Visual Memory: human beings use this part of their memory function to record large amounts of information, such as faces and colours and everyday objects. Music is made up of patterns and shapes, and the pianist uses visual memory to “picture” the score, as well as to recall the physical gestures involved in playing.

Aural/Auditory Memory: this is what enables us to sing in the shower! Music is an assortment of sounds, arranged in a certain order. The pianist uses aural memory to know he/she is playing the correct notes and to anticipate what he/she will play in the next few seconds.

Muscular/Kinaesthesic Memory: the ability to recall all the movements, gestures and physical sensations required to play music. Muscular memory is trained by repetitive practice: just as the tennis player practices his over-arm serve in exactly the same way each time to ensure a perfect delivery, so the pianist must employ repetitive practice to ensure the fingers land on the right notes every time.

Analytical/Conceptual Memory: the pianist’s ability to fully comprehend, absorb and retain the score through his/her intimate study and knowledge of it. This involves understanding structure, harmony, dynamics and nuances, phrasing, reference points, modulations, repetitions etc, as well as the context in which the music was composed, whether it is Baroque, Classical or Romantic, for example. This “total immersion” in the score should result in a rich, multi-layered awareness of it.

Many young students rely, often unconsciously, on auditory and visual memory, or on auditory and muscular memory, and many can play competently from memory. However, to play expertly from memory, and to ensure that one’s ability to download and deliver music accurately is completely secure, all four aspects of memory must be trained and maintained.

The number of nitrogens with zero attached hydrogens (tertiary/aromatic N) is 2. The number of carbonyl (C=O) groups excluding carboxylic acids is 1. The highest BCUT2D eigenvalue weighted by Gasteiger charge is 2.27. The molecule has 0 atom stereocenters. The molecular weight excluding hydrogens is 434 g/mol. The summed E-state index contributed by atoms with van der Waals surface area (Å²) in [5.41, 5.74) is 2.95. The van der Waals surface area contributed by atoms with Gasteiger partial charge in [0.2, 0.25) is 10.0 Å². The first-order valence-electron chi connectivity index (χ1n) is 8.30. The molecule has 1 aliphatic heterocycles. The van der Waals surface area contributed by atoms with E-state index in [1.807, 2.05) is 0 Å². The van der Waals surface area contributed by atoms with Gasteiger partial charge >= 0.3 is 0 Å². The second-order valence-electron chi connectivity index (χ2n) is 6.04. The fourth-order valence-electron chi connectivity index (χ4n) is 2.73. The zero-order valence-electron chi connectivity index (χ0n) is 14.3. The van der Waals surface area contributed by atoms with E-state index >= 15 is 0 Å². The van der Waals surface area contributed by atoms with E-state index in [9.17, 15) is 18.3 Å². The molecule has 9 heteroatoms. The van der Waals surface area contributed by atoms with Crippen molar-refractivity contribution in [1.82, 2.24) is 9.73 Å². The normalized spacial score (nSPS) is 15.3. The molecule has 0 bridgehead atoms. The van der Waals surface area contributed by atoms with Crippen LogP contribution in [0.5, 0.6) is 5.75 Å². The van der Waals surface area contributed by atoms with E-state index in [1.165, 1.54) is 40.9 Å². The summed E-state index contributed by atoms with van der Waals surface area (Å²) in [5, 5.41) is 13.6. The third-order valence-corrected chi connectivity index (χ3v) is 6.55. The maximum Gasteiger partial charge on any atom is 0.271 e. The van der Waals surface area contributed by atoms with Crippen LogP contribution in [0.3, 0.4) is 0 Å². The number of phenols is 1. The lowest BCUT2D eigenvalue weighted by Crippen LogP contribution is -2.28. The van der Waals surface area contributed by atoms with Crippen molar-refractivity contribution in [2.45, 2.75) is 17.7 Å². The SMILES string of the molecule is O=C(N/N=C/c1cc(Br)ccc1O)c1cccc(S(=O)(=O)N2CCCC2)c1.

Students should be encouraged from the very first lesson to memorise their music, but discouraged from relying purely on muscular memory. They need to understand both the building blocks of the music, and its unique language.

Secure memorisation can lead to an assured performance and less performance anxiety. However, even the very best people can suffer from memory lapses, perhaps due to anxiety, lack of proper preparation, tiredness, stress, or any number of other factors. I’ve witnessed memory lapses in concert a few times: on each occasion, the performer managed to maintain the harmonic framework of the music, thus making the errors less obvious, but no less unsettling, and I’ve often wondered how many times post-performance the performer went over that section of the score to exorcise the mistake.

More on strategies for memorisation from The Musician’s Way blog.